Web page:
Age is one of the factors that determine whether a business owner or key person can obtain business life cover and on what basis. This is because the older a person is, the more likely they are to become seriously ill or die. As the likelihood that the policy will pay out increases with age, this represents a bigger risk for the insurer. As a result, premiums also increase with age, but standalone life cover will be more affordable and will have a higher age limit than policies which also include critical-illness cover.

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Looking at our table, it is clear that there is no consensus between providers as to where to pitch the maximum age at entry into a business protection life policy. Royal London comes top in providing cover at the highest maximum age across the market. At 88, it is three years higher than AIG, which has a cut-off point for entry at age 86.

The table also shows that Aviva and Legal & General’s offerings have the lowest maximum age at entry across the market (age 77). Two providers – LV= and Scottish Widows – have set the maximum age at entry to their plans at the same age, 79, but this is not a large enough number of insurers to take age 79 as the industry standard.

In contrast, there is less variation between insurers in relation to the maximum age a client can be at expiry. Half the insurers in our table – Legal & General, Royal London, Scottish Widows and Zurich – have set 89 as their maximum age at expiry. This is only a year off the highest maximum for expiry (age 90) which is available with AIG, Aviva and VitalityLife. At 84, LV= has the lowest maximum age at expiry.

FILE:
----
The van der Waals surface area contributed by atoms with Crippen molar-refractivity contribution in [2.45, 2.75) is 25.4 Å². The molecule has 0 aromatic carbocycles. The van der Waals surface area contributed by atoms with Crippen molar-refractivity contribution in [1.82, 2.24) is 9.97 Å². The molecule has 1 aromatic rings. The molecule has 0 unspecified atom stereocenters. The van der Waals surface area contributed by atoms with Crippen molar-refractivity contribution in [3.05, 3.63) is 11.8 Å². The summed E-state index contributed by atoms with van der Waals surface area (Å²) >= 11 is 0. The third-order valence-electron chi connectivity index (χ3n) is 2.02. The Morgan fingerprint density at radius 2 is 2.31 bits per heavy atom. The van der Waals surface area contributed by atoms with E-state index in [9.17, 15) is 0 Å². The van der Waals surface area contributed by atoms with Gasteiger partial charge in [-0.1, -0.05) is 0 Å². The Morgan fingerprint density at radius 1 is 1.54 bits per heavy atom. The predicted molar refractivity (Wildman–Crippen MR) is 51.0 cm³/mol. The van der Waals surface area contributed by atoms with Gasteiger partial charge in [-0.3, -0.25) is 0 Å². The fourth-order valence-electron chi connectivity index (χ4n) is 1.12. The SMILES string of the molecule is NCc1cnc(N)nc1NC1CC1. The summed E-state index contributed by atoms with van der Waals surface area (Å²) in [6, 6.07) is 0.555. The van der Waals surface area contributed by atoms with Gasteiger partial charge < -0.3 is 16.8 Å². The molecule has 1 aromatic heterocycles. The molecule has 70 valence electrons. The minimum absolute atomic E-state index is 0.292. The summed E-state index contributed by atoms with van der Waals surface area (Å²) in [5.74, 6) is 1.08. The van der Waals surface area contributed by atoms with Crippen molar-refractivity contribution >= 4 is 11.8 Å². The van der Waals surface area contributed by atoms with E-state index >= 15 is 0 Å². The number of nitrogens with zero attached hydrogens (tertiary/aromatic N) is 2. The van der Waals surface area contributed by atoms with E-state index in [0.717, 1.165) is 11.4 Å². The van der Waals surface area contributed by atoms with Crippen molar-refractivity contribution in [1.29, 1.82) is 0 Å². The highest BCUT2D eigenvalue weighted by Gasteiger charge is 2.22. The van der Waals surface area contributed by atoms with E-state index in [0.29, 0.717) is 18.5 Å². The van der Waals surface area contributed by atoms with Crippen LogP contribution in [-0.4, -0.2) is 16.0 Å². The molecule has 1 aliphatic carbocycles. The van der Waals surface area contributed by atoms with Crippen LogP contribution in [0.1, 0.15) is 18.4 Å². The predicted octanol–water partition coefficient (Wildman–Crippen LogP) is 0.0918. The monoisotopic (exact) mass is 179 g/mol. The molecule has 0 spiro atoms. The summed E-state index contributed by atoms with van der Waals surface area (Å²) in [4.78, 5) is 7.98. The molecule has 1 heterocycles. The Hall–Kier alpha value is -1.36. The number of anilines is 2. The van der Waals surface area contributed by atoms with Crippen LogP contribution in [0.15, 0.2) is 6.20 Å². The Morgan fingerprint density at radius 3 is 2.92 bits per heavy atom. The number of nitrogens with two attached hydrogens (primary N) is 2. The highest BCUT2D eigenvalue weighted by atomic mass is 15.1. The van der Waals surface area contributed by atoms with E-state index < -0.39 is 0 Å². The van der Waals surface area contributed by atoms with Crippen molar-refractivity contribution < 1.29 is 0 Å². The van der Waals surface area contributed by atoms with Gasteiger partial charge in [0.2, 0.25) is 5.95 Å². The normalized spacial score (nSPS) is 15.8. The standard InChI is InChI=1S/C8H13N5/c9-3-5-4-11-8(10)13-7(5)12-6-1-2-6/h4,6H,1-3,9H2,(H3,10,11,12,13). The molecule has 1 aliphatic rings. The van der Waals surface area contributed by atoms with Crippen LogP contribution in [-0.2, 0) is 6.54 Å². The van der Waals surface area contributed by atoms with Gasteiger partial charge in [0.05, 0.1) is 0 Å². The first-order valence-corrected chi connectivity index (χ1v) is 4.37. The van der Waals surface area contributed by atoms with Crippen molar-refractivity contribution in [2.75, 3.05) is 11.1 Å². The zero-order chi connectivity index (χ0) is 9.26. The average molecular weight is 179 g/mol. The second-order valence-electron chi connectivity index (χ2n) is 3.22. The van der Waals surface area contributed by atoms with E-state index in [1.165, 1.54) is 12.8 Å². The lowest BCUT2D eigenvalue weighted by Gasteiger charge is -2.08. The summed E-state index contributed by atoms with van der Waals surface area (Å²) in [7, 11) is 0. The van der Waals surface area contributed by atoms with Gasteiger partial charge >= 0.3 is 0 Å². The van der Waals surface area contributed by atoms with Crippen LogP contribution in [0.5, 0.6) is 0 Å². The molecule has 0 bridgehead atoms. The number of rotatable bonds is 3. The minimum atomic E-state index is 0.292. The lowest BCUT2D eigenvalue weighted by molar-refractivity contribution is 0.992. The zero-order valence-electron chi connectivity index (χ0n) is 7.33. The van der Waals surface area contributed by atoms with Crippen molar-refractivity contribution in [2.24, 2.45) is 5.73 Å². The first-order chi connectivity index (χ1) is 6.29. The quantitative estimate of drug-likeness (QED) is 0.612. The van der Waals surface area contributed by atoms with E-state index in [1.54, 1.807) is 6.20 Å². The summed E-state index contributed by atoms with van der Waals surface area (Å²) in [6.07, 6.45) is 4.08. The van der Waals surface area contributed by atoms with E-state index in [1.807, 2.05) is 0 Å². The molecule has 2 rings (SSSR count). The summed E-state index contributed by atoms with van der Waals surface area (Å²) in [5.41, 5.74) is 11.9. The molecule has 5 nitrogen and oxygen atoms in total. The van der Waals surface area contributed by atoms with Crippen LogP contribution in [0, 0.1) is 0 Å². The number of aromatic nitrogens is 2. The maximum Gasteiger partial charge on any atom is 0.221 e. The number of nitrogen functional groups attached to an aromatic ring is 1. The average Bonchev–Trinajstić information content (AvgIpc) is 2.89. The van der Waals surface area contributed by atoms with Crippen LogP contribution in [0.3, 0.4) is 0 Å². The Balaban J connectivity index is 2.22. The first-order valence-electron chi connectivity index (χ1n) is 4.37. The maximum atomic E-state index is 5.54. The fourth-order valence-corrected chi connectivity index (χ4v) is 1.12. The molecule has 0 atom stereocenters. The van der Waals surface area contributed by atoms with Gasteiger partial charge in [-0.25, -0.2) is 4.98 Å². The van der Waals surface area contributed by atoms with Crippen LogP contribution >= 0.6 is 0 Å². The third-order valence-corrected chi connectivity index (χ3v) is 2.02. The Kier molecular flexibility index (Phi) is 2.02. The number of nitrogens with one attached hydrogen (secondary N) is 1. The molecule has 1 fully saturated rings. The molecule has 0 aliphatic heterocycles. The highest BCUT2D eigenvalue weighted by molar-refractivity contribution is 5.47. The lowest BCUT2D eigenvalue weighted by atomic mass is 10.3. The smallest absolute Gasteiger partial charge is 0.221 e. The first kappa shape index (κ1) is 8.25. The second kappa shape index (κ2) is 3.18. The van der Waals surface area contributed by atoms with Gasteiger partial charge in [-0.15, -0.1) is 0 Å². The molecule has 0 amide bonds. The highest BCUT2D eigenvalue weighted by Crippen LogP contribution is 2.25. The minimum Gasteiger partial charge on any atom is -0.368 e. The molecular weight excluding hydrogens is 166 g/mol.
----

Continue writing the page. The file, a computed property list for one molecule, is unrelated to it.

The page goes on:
Advisers dealing with firms that have older business owners or keypersons that require business life protection will need to look at which insurer best matches the age requirements of their clients and weigh up other features the plans offer.

If a client is in their 60s, for example, there is no need to limit their choice of insurer only to those which allow people in their 80s to take out a new plan. It is the maximum age at expiry that may be more relevant for a client in their 60s, as they may stay with the company well into their old age.

Where there is a need to take out cover at the higher age brackets, Royal London will cover the oldest clients, with a maximum age of 88 at entry and a maximum of 89 at expiry. However, advisers may question how useful these maximums are in practice, given that entry at 88 would provide just one year of cover. In terms of the highest ages cover can run to, AIG, Aviva and VitalityLife come out best with a maximum expiry age of 90

No insurer has a maximum age at entry below 77 – and many enable people well in to their 80s to take out a plan. So even plans operating at the lower end of the age scale are likely to be suitable for many businesses, ensuring that most clients will have a wide choice of provider.

About The Author

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As well as writing for Protection Guru, Amanda Newman Smith is the feature writer at adviser trade publication Money Marketing. She started her career at a local newspaper in London and has been writing about protection products since 2000. In her previous role at Money Marketing she specialised in analysis of new financial products, including those in the protection market. Having recently become interested in antiques, Amanda spends her free time with her husband and their three children, hunting for unloved pieces to restore to their former glory.